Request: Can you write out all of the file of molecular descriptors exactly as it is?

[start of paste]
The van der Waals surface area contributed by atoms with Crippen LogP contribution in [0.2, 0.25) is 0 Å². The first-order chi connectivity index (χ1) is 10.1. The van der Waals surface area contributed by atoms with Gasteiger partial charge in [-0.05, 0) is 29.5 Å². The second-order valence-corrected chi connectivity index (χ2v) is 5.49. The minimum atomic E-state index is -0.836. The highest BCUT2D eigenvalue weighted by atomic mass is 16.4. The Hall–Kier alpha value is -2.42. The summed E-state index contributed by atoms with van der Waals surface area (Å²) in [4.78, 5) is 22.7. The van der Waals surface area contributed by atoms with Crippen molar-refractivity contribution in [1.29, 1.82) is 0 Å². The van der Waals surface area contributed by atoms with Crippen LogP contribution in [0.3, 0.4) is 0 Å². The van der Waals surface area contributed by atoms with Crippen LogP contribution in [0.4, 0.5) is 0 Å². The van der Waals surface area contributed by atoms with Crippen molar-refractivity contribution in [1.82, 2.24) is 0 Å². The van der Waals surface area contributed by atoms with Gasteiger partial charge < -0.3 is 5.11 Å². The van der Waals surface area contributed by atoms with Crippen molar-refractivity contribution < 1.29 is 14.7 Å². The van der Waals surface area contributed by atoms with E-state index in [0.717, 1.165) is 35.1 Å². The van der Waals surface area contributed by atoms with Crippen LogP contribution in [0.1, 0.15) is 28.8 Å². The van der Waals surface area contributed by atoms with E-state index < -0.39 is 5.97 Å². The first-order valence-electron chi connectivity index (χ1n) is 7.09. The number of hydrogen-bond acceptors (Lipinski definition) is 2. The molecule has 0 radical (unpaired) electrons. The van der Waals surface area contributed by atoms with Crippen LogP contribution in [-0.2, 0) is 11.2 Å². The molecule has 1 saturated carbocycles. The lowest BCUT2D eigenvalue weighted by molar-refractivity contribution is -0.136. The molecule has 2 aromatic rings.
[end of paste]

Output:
The van der Waals surface area contributed by atoms with Crippen LogP contribution in [0.2, 0.25) is 0 Å². The first-order chi connectivity index (χ1) is 10.1. The van der Waals surface area contributed by atoms with Gasteiger partial charge in [-0.05, 0) is 29.5 Å². The second-order valence-corrected chi connectivity index (χ2v) is 5.49. The minimum atomic E-state index is -0.836. The highest BCUT2D eigenvalue weighted by atomic mass is 16.4. The Hall–Kier alpha value is -2.42. The summed E-state index contributed by atoms with van der Waals surface area (Å²) in [4.78, 5) is 22.7. The van der Waals surface area contributed by atoms with Crippen molar-refractivity contribution in [1.29, 1.82) is 0 Å². The van der Waals surface area contributed by atoms with Crippen LogP contribution in [0.3, 0.4) is 0 Å². The van der Waals surface area contributed by atoms with Crippen LogP contribution in [0.4, 0.5) is 0 Å². The van der Waals surface area contributed by atoms with Crippen molar-refractivity contribution in [1.82, 2.24) is 0 Å². The van der Waals surface area contributed by atoms with Gasteiger partial charge < -0.3 is 5.11 Å². The van der Waals surface area contributed by atoms with Crippen molar-refractivity contribution < 1.29 is 14.7 Å². The van der Waals surface area contributed by atoms with E-state index in [0.717, 1.165) is 35.1 Å². The van der Waals surface area contributed by atoms with Crippen LogP contribution in [0.1, 0.15) is 28.8 Å². The van der Waals surface area contributed by atoms with E-state index < -0.39 is 5.97 Å². The first-order valence-electron chi connectivity index (χ1n) is 7.09. The number of hydrogen-bond acceptors (Lipinski definition) is 2. The molecule has 0 radical (unpaired) electrons. The van der Waals surface area contributed by atoms with Crippen LogP contribution in [-0.2, 0) is 11.2 Å². The molecule has 1 saturated carbocycles. The lowest BCUT2D eigenvalue weighted by molar-refractivity contribution is -0.136. The molecule has 2 aromatic rings.